Updated: May 16
Recently we had Chelsea Dade of Communicate for Health Justice as a guest on the 52 Weeks of Health Equity podcast. Chelsea is a health communication and advocacy professional based in the greater Washington, DC area. Chelsea discussed health communication, what that is, and why it matters. This is an edited and summarized blog of that interview.
I am a health communications and advocacy professional and the creator and executive director of Communicate for Health Justice, which is a Black women-owned millennial-driven communications platform that's mixing equity and social justice concepts into a very little-known field called health communication.
Health communication basically is just the process and study and art of creating messaging for different audiences on different platforms and how we make that equitable.
Ok, so I am thinking like my mom and she would say, don't we already have health communication? I get communication from my doctor all the time. Why is this important? Why is this idea worth sharing?
Mm-hmm. Yeah, and I do agree with your mom in that case. We've always had health communication. The field itself is relatively new. I would say within the past 25 years and it's a subfield of public health and healthcare. Over time, schools of thought have created specialized degree programs because they discovered that there isn't always a lot of attention on the communication aspect of healthcare.
So while we might do it, we don't necessarily study it enough and how to make it better. For me (Chelsea), when I was in school for this in 2017, I found it so creative. I am an artist by trade and have studied the performing arts my whole life. I found the health communication field so interesting and creative. That's why I wanted to be involved in it. I also happened to be a millennial. So I said, okay, well, let me just, you know, try to bring a millennial spin on it. That's kind of how Communicate for Health Justice came to be.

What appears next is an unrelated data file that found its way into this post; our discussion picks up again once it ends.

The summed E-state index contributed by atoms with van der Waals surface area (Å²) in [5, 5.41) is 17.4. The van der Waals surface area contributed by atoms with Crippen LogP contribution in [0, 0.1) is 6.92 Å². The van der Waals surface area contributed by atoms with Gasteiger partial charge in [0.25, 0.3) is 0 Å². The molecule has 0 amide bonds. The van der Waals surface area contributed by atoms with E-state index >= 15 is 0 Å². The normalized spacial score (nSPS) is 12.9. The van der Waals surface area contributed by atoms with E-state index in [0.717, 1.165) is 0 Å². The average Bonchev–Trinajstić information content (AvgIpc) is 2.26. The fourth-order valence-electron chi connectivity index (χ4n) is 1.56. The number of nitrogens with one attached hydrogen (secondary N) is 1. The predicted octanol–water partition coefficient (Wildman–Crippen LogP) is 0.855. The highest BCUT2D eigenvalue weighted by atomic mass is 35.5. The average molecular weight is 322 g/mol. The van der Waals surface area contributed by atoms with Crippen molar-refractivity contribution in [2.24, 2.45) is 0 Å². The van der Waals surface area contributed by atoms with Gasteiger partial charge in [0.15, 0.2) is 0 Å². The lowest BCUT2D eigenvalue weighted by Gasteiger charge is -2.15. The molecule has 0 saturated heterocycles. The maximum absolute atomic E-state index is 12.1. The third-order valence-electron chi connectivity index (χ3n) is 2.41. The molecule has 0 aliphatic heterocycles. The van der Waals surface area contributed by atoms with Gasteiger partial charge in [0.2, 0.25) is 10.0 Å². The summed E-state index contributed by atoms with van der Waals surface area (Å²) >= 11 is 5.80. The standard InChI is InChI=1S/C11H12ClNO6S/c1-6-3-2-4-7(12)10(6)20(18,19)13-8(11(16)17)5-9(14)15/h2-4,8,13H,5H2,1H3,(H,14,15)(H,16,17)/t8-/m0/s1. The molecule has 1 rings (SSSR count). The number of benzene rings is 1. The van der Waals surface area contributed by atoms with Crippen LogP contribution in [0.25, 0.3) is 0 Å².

My background is in nursing, and as a nurse, it’s important to educate your patients and communicate well with them. One of the things I remember being told about communicating was to make sure things were written at a fifth-grade reading level or big print, but that was sort of it regarding health communication. It wasn't really a deep dive into if the material was great for our patient population, the images, or even if it had images.
I love that you said, it's the communication piece and the creativity because when we think about health communication, we don't often think that there can be creative aspects to it. It sounds like that's what drew you to the work when you started learning about it, that creative nature to it. Let’s explore that idea a little bit more, can you just go into maybe giving us some examples of what are some creative things you've seen in communication that have made a difference in, or that just pop out to you.
The first thing that pops into my mind is social media. When I started the platform, different healthcare organizations, public health organizations, or public health departments, were slowly getting on Instagram or Twitter. It was a time when being on social media and being in healthcare, I feel, was perhaps looked down upon. There is always that risk (being on social media), perhaps that people feel like, oh, I'm under the microscope for it, which, you know, that's fair. But social media is such an impactful way of reaching people.
An example of that (social media) impact is Eli Lilly, the pharmaceutical company and Twitter, the social media platform. Recently someone falsely replicated Eli Lilly's Twitter profile and said that insulin would be totally free. This caused the actual Eli Lilly, had to go on Twitter and say, okay, this is not our actual account. But it highlighted cost and access issues and forced them to make significant changes in their insulin pricing. That is an example of the power of social media, people power calling for change on Twitter and on other platforms to improve access to something that is life-saving, which was insulin.